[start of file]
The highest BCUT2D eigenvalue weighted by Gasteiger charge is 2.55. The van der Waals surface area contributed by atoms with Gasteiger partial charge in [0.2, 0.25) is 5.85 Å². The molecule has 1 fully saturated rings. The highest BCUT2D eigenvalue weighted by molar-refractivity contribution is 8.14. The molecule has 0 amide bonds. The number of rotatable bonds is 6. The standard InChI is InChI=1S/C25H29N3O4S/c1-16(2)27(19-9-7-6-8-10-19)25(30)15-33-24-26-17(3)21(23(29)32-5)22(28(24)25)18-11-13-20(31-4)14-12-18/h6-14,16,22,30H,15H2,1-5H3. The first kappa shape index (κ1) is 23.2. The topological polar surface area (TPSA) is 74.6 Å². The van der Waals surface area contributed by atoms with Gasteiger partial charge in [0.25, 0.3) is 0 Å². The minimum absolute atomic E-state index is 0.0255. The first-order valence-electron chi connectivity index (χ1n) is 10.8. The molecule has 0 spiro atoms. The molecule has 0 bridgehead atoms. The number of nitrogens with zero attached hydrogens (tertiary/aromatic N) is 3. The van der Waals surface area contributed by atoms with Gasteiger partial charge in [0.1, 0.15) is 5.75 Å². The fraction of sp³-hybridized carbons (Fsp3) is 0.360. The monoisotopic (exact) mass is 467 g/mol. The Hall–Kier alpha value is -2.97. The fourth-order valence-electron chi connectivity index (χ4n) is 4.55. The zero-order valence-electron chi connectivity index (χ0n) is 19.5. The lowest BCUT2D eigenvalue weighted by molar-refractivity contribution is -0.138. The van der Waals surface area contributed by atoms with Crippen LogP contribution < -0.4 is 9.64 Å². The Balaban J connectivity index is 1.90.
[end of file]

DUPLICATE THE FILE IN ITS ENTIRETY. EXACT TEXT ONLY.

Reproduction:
The highest BCUT2D eigenvalue weighted by Gasteiger charge is 2.55. The van der Waals surface area contributed by atoms with Gasteiger partial charge in [0.2, 0.25) is 5.85 Å². The molecule has 1 fully saturated rings. The highest BCUT2D eigenvalue weighted by molar-refractivity contribution is 8.14. The molecule has 0 amide bonds. The number of rotatable bonds is 6. The standard InChI is InChI=1S/C25H29N3O4S/c1-16(2)27(19-9-7-6-8-10-19)25(30)15-33-24-26-17(3)21(23(29)32-5)22(28(24)25)18-11-13-20(31-4)14-12-18/h6-14,16,22,30H,15H2,1-5H3. The first kappa shape index (κ1) is 23.2. The topological polar surface area (TPSA) is 74.6 Å². The van der Waals surface area contributed by atoms with Gasteiger partial charge in [0.25, 0.3) is 0 Å². The minimum absolute atomic E-state index is 0.0255. The first-order valence-electron chi connectivity index (χ1n) is 10.8. The molecule has 0 spiro atoms. The molecule has 0 bridgehead atoms. The number of nitrogens with zero attached hydrogens (tertiary/aromatic N) is 3. The van der Waals surface area contributed by atoms with Gasteiger partial charge in [0.1, 0.15) is 5.75 Å². The fraction of sp³-hybridized carbons (Fsp3) is 0.360. The monoisotopic (exact) mass is 467 g/mol. The Hall–Kier alpha value is -2.97. The fourth-order valence-electron chi connectivity index (χ4n) is 4.55. The zero-order valence-electron chi connectivity index (χ0n) is 19.5. The lowest BCUT2D eigenvalue weighted by molar-refractivity contribution is -0.138. The van der Waals surface area contributed by atoms with Crippen LogP contribution < -0.4 is 9.64 Å². The Balaban J connectivity index is 1.90.